Though Germany is not happy with the US at least now in the US your cell phone can’t be searched without consent.
“The Supreme Court on Wednesday ruled unanimously that the authorities generally may not search the mobile phones of those they arrest unless they have a court warrant.”
“But let’s be realistic—this ruling reverses a five-decades-old interpretation of the law that allowed arresting officers to search suspects’ pockets, phones, and anything else within his or her reach. Not to mention that some cops don’t always play by the books. Just because the Supreme Court said police must now change the way they do their jobs doesn’t mean they will—or at least not immediately.”
“But it requires careful coordination across multiple plants.”
“Astronomers staring across the universe have spotted a startling scene: three supermassive black holes orbiting close to one another, two of them just a few hundred light-years apart. The trio, housed in a pair of colliding galaxies, may help scientists hunting for ripples in spacetime known as gravitational waves.”
You can also read "Techcrunch’s article’:http://techcrunch.com/2014/06/26/facebook-search-warrant-disclosure-reveals-scope-of-government-requests/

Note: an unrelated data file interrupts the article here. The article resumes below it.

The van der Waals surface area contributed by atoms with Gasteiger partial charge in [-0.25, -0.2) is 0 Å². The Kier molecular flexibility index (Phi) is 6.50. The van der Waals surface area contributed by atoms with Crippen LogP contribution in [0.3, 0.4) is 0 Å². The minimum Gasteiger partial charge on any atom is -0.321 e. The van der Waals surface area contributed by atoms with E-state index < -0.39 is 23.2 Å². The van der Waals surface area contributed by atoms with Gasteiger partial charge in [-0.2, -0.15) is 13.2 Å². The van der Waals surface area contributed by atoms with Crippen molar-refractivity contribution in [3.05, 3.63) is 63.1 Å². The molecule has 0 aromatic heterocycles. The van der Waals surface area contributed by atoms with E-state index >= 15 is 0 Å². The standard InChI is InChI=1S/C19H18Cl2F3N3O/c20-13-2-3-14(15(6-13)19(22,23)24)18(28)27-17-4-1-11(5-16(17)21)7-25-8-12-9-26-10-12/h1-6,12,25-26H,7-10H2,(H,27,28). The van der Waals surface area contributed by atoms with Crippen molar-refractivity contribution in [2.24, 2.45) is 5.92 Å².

YouTube announced today it’s adding two new features that will benefit people who enjoy watching video games online and those who stream games online: 60 frames per second video playback and the option for fans to pay video creators directly through YouTube.
Google today revealed that it is building a domain registration service called Google Domains. The product is still an early work in progress, so it’s in invite-only beta for now.
Since the early 1950s, when the humans finally managed to make an electronic machine sing, the computers have been gradually becoming a helpful and versatile tool in audio production. Nowadays, thanks to digital synthesizers, VSTi instruments and digital audio workstations, you can forget about endless rolls of magnetic tape and produce an almost-studio-quality recording at home if you’re persistent enough.
The German government is ending a contract with Verizon over fears the company could be letting U.S. intelligence agencies eavesdrop on sensitive communications, officials said Thursday.